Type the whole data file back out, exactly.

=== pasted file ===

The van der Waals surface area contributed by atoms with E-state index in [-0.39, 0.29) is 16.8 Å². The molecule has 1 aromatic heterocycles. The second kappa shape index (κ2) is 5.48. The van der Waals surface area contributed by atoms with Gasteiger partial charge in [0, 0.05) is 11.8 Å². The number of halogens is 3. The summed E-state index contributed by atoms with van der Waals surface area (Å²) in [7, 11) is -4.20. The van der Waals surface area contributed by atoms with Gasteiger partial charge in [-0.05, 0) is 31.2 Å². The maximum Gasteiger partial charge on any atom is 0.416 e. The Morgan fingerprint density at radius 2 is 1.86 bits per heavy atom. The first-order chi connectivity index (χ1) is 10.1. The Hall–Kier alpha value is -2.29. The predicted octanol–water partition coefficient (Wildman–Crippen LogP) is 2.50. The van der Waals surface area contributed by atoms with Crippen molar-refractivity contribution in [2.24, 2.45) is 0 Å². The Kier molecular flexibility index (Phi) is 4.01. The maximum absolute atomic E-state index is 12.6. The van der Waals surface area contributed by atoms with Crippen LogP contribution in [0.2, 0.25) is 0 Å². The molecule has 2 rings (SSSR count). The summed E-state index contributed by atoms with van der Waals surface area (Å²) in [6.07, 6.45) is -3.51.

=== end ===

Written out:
The van der Waals surface area contributed by atoms with E-state index in [-0.39, 0.29) is 16.8 Å². The molecule has 1 aromatic heterocycles. The second kappa shape index (κ2) is 5.48. The van der Waals surface area contributed by atoms with Gasteiger partial charge in [0, 0.05) is 11.8 Å². The number of halogens is 3. The summed E-state index contributed by atoms with van der Waals surface area (Å²) in [7, 11) is -4.20. The van der Waals surface area contributed by atoms with Gasteiger partial charge in [-0.05, 0) is 31.2 Å². The maximum Gasteiger partial charge on any atom is 0.416 e. The Morgan fingerprint density at radius 2 is 1.86 bits per heavy atom. The first-order chi connectivity index (χ1) is 10.1. The Hall–Kier alpha value is -2.29. The predicted octanol–water partition coefficient (Wildman–Crippen LogP) is 2.50. The van der Waals surface area contributed by atoms with Crippen molar-refractivity contribution in [2.24, 2.45) is 0 Å². The Kier molecular flexibility index (Phi) is 4.01. The maximum absolute atomic E-state index is 12.6. The van der Waals surface area contributed by atoms with Crippen LogP contribution in [0.2, 0.25) is 0 Å². The molecule has 2 rings (SSSR count). The summed E-state index contributed by atoms with van der Waals surface area (Å²) in [6.07, 6.45) is -3.51.